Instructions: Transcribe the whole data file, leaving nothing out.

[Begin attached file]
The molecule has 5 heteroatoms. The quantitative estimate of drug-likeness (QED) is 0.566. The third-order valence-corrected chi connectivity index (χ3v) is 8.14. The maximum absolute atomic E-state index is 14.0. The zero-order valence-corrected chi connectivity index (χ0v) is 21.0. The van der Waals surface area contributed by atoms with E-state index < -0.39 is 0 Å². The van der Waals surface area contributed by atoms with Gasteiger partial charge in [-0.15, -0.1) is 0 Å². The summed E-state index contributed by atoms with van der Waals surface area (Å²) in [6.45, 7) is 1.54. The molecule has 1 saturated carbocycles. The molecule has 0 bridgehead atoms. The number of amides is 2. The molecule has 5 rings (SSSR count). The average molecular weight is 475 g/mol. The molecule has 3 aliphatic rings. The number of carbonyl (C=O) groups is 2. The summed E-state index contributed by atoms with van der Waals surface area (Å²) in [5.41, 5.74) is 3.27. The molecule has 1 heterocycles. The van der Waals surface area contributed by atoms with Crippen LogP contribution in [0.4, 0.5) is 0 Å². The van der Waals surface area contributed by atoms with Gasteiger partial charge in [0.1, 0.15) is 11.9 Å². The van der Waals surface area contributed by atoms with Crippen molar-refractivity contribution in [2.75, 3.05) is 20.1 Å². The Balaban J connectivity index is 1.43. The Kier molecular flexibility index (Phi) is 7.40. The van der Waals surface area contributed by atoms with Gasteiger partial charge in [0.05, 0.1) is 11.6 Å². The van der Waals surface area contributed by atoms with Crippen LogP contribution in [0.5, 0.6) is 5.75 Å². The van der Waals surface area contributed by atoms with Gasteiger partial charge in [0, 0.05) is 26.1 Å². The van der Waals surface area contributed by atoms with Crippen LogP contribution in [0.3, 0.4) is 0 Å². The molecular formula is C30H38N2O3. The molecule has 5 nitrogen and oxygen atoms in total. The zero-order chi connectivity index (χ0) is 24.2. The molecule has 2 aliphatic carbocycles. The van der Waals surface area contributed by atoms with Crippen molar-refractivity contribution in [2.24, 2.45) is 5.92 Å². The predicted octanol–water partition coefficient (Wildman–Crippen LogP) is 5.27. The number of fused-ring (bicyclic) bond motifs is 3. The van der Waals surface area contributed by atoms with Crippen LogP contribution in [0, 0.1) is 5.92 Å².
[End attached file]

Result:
The molecule has 5 heteroatoms. The quantitative estimate of drug-likeness (QED) is 0.566. The third-order valence-corrected chi connectivity index (χ3v) is 8.14. The maximum absolute atomic E-state index is 14.0. The zero-order valence-corrected chi connectivity index (χ0v) is 21.0. The van der Waals surface area contributed by atoms with E-state index < -0.39 is 0 Å². The van der Waals surface area contributed by atoms with Gasteiger partial charge in [-0.15, -0.1) is 0 Å². The summed E-state index contributed by atoms with van der Waals surface area (Å²) in [6.45, 7) is 1.54. The molecule has 1 saturated carbocycles. The molecule has 0 bridgehead atoms. The number of amides is 2. The molecule has 5 rings (SSSR count). The average molecular weight is 475 g/mol. The molecule has 3 aliphatic rings. The number of carbonyl (C=O) groups is 2. The summed E-state index contributed by atoms with van der Waals surface area (Å²) in [5.41, 5.74) is 3.27. The molecule has 1 heterocycles. The van der Waals surface area contributed by atoms with Crippen LogP contribution in [0.4, 0.5) is 0 Å². The van der Waals surface area contributed by atoms with Gasteiger partial charge in [0.1, 0.15) is 11.9 Å². The van der Waals surface area contributed by atoms with Crippen molar-refractivity contribution in [2.75, 3.05) is 20.1 Å². The Balaban J connectivity index is 1.43. The Kier molecular flexibility index (Phi) is 7.40. The van der Waals surface area contributed by atoms with Gasteiger partial charge in [0.05, 0.1) is 11.6 Å². The van der Waals surface area contributed by atoms with Crippen LogP contribution in [0.5, 0.6) is 5.75 Å². The van der Waals surface area contributed by atoms with Gasteiger partial charge in [0, 0.05) is 26.1 Å². The van der Waals surface area contributed by atoms with Crippen LogP contribution in [0.3, 0.4) is 0 Å². The molecular formula is C30H38N2O3. The molecule has 5 nitrogen and oxygen atoms in total. The zero-order chi connectivity index (χ0) is 24.2. The molecule has 2 aliphatic carbocycles. The van der Waals surface area contributed by atoms with Crippen molar-refractivity contribution in [2.24, 2.45) is 5.92 Å². The predicted octanol–water partition coefficient (Wildman–Crippen LogP) is 5.27. The number of fused-ring (bicyclic) bond motifs is 3. The van der Waals surface area contributed by atoms with Crippen LogP contribution in [0, 0.1) is 5.92 Å².